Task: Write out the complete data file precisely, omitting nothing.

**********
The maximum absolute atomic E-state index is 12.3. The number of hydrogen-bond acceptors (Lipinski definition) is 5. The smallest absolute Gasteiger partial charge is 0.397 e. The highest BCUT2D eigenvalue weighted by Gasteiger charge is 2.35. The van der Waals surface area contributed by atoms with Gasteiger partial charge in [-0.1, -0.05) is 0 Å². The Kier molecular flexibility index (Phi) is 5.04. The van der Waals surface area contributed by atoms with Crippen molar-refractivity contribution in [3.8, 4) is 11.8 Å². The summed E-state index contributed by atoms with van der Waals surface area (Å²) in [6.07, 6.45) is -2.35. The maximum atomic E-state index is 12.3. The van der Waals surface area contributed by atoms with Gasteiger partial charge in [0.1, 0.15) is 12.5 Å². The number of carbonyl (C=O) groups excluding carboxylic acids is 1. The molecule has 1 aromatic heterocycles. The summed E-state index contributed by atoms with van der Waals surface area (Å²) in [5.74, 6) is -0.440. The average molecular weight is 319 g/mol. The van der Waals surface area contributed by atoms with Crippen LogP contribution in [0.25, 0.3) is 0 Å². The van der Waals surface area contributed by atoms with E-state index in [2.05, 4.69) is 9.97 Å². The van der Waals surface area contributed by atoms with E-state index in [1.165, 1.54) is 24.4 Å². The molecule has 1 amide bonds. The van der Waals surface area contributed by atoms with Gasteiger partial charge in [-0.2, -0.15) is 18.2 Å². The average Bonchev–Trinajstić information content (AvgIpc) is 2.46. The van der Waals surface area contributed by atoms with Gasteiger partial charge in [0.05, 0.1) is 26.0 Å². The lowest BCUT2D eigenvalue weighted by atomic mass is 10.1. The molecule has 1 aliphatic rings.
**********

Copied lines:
The maximum absolute atomic E-state index is 12.3. The number of hydrogen-bond acceptors (Lipinski definition) is 5. The smallest absolute Gasteiger partial charge is 0.397 e. The highest BCUT2D eigenvalue weighted by Gasteiger charge is 2.35. The van der Waals surface area contributed by atoms with Gasteiger partial charge in [-0.1, -0.05) is 0 Å². The Kier molecular flexibility index (Phi) is 5.04. The van der Waals surface area contributed by atoms with Crippen molar-refractivity contribution in [3.8, 4) is 11.8 Å². The summed E-state index contributed by atoms with van der Waals surface area (Å²) in [6.07, 6.45) is -2.35. The maximum atomic E-state index is 12.3. The van der Waals surface area contributed by atoms with Gasteiger partial charge in [0.1, 0.15) is 12.5 Å². The number of carbonyl (C=O) groups excluding carboxylic acids is 1. The molecule has 1 aromatic heterocycles. The summed E-state index contributed by atoms with van der Waals surface area (Å²) in [5.74, 6) is -0.440. The average molecular weight is 319 g/mol. The van der Waals surface area contributed by atoms with Crippen LogP contribution in [0.25, 0.3) is 0 Å². The van der Waals surface area contributed by atoms with E-state index in [2.05, 4.69) is 9.97 Å². The van der Waals surface area contributed by atoms with E-state index in [1.165, 1.54) is 24.4 Å². The molecule has 1 amide bonds. The van der Waals surface area contributed by atoms with Gasteiger partial charge in [-0.2, -0.15) is 18.2 Å². The average Bonchev–Trinajstić information content (AvgIpc) is 2.46. The van der Waals surface area contributed by atoms with Gasteiger partial charge in [0.05, 0.1) is 26.0 Å². The lowest BCUT2D eigenvalue weighted by atomic mass is 10.1. The molecule has 1 aliphatic rings.